Nutritional immunity beyond iron: a role for manganese and zinc

Curr Opin Chem Biol. 2010 Apr;14(2):218-24. doi: 10.1016/j.cbpa.2009.11.008. Epub 2009 Dec 16.


Vertebrates sequester iron from invading pathogens, and conversely, pathogens express a variety of factors to steal iron from the host. Recent work has demonstrated that in addition to iron, vertebrates sequester zinc and manganese both intracellularly and extracellularly to protect against infection. Intracellularly, vertebrates utilize the ZIP/ZnT families of transporters to manipulate zinc levels, as well as Nramp1 to manipulate manganese levels. Extracellularly, the S100 protein calprotectin sequesters manganese and potentially zinc to inhibit microbial growth. To circumvent these defenses, bacteria possess high affinity transporters to import specific nutrient metals. Limiting the availability of zinc and manganese as a mechanism to defend against infection expands the spectrum of nutritional immunity and further establishes metal sequestration as a key defense against microbial invaders.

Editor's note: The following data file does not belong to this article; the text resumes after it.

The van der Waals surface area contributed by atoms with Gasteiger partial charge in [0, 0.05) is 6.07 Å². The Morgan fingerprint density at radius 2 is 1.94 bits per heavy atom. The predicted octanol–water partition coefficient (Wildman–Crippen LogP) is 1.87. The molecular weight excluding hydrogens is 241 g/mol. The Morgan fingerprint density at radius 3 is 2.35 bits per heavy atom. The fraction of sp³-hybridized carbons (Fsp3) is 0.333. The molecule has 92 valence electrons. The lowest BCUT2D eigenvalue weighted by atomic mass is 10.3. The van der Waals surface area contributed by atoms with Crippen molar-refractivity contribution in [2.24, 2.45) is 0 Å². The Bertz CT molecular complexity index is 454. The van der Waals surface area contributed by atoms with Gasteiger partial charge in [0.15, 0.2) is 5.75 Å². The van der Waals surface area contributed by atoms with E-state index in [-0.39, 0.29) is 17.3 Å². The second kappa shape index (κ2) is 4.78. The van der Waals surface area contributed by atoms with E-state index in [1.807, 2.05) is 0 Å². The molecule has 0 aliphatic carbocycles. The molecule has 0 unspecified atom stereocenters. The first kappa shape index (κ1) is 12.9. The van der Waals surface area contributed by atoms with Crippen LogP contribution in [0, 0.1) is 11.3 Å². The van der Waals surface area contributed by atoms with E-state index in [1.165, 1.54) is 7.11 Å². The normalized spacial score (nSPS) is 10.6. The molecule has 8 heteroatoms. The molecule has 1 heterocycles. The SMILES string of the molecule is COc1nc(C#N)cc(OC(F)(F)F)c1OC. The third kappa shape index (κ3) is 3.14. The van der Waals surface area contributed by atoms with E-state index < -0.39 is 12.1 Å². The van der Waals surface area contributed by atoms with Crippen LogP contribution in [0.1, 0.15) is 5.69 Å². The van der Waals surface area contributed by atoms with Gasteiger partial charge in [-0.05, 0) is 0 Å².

Publication types

  • Research Support, N.I.H., Extramural
  • Review

MeSH terms

  • Animals
  • Cation Transport Proteins / metabolism
  • Humans
  • Immunity
  • Iron / metabolism*
  • Manganese / metabolism*
  • Nutritional Status
  • S100 Proteins / metabolism
  • Zinc / metabolism*


  • Cation Transport Proteins
  • S100 Proteins
  • Manganese
  • Iron
  • Zinc